Tsunami debris could be found in Washington's annual beach cleanup
(Phys.org) —This month's annual beach cleanup may turn up items from the Tohoku earthquake and tsunami that devastated Japan more than two years ago.
Remnants of the wreckage continue to reach the Pacific Northwest: A 65-foot Japanese dock washed up in December on a beach near Forks, Wash., a fish hitched a ride on a 20-foot boat that washed up in March in Long Beach, Wash., and pieces of a Japanese shrine washed ashore in March and April in Oregon. Japanese sports balls, foam insulation and other flotsam regularly wash up on the coast to provide a reminder of the lasting effects of the disastrous earthquake and tsunami.
Ian Miller, a coastal hazards specialist with Washington Sea Grant, a UW-based center that's part of the national Sea Grant network, co-authored a report on possible scenarios for debris accumulation in Washington state and has recently given public talks about the debris found to date.
"So far there still hasn't been a big wash-up significantly above and beyond our normal debris load," he said. He and hundreds of volunteers will comb the beach April 20 to see if that remains true after the largest annual beach cleanup of Washington's coast.
Immediately after the March 11, 2011, tsunami, one of the concerns was that huge amounts of garbage would wash up on the U.S. coastline.
"What became obvious early on was that nobody had a clue," Miller said. "There was a lot of uncertainty, a lot of contradictory information, and that caused anxiety.
"That tells me we need to focus on what is happening now, so that next time we have a more factual basis to make projections."
To officially be designated as tsunami debris, an item must have an identifying marker and get verification of its origin from the Japanese government. However, pieces of plastic foam believed to have probably come from Japan are common, as are pieces of lumber that observers say are unlike their American counterparts.
A widely reported pulse of suspected tsunami material washed ashore in early summer, Miller said, and then things quieted down. Winter storms in recent months have been bringing more items.
Miller's review of oceanographic literature, published in the fall, predicted that most of the debris would wash up in Alaska, and that most would land within four years of the tsunami. Anecdotal reports and media coverage suggest that most material so far is in fact hitting Alaska, Miller said.
Computer models from the University of Hawaii suggest that most of the tsunami material has washed ashore by now. Models from the National Oceanographic and Atmospheric Administration show a large patch still offshore. But those are probably items that don't catch the wind, such as plastic bags or pieces of wood, that likely will follow currents to what's known as the garbage patch in the center of the North Pacific Gyre, Miller said.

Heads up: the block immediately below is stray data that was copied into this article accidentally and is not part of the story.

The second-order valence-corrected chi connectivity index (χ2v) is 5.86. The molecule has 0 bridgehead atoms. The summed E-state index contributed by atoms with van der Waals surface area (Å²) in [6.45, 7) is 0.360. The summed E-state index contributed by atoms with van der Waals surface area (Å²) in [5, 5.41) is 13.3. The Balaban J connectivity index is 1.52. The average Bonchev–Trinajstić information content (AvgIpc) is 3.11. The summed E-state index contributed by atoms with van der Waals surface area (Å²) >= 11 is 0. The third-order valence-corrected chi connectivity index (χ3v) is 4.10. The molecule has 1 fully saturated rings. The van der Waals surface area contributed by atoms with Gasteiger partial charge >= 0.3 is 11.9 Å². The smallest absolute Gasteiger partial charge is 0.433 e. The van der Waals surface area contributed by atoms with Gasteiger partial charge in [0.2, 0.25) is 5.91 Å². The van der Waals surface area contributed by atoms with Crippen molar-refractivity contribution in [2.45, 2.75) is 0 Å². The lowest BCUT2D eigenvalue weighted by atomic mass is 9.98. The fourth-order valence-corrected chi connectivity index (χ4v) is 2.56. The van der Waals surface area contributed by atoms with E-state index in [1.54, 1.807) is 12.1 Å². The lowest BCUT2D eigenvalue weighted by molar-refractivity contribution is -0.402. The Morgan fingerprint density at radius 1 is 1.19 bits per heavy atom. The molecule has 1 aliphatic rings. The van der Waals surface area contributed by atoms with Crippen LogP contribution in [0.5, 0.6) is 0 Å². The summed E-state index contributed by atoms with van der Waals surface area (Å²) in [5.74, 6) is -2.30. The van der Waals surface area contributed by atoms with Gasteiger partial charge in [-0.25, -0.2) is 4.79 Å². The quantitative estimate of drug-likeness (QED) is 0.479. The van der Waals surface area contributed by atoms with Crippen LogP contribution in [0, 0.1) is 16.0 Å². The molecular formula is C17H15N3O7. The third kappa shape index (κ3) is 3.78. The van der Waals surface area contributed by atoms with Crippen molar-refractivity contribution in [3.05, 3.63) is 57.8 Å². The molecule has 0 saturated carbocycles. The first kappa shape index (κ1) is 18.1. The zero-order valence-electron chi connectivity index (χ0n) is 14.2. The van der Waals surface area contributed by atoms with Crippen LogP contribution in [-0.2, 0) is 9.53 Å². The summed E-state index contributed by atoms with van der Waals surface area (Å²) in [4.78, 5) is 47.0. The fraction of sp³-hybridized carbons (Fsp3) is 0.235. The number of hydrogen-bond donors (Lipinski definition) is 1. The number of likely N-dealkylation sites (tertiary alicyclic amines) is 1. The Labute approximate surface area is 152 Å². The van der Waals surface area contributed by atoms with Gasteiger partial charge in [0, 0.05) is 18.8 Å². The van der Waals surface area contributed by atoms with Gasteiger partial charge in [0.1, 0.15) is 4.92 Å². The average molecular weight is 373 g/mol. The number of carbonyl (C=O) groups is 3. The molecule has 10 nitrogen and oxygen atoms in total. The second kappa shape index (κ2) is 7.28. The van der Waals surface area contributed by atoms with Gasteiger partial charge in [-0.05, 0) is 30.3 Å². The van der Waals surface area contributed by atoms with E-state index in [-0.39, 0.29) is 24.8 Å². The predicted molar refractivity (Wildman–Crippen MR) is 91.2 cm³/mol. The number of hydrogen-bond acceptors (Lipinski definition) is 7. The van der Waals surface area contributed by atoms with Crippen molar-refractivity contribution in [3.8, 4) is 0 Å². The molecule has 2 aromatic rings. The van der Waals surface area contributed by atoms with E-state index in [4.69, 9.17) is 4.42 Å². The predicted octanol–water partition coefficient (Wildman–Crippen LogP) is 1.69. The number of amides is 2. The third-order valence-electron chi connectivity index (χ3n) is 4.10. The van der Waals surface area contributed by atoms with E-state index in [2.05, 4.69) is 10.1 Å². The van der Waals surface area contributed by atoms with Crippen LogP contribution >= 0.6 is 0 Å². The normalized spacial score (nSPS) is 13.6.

He is studying the actual debris accumulation and working with colleagues at the National Park Service, NOAA and other agencies to monitor the beaches and dispose of the dock and other large items.
It's not until the big annual cleanup that many of the more remote sections of beach are combed for litter. To document possible tsunami debris, a team from Western Washington University will be sorting and weighing collected material.
That cataloging effort is a step in the right direction, Miller said.
"We know that we get debris on our coast, but we don't know what is a quote-unquote 'normal' load," Miller said.
He hopes documentation will broaden awareness and knowledge of washed-up ocean garbage.
"The tsunami has highlighted the issue. On a global scale, it's a drop in the bucket compared to the amount of trash that's out in the ocean and the amount that's added to the ocean every year," Miller said. "If this gives us more information about where it washes ashore we can focus [cleanup] investment accordingly."
If you plan to spend the lead-up to Earth Day cleaning up the Washington coast, register online and arrive early Saturday. No special tools are required, but volunteers may want to bring a sharp knife, hacksaw or small shovel to deal with tenacious debris items. Cleanup takes place at beaches along the coast, and some organizing groups host volunteer barbecues or chowder lunches afterward.
The annual event is a chance to help clean the coast and experience a connection with other nations around the Pacific Rim.
"Last year I can remember sitting down with a bag of plastic bottles, and I think I ended up counting eight different languages," Miller said. "You find things from all over the world."
More information: Learn about tsunami debris.
Provided by University of Washington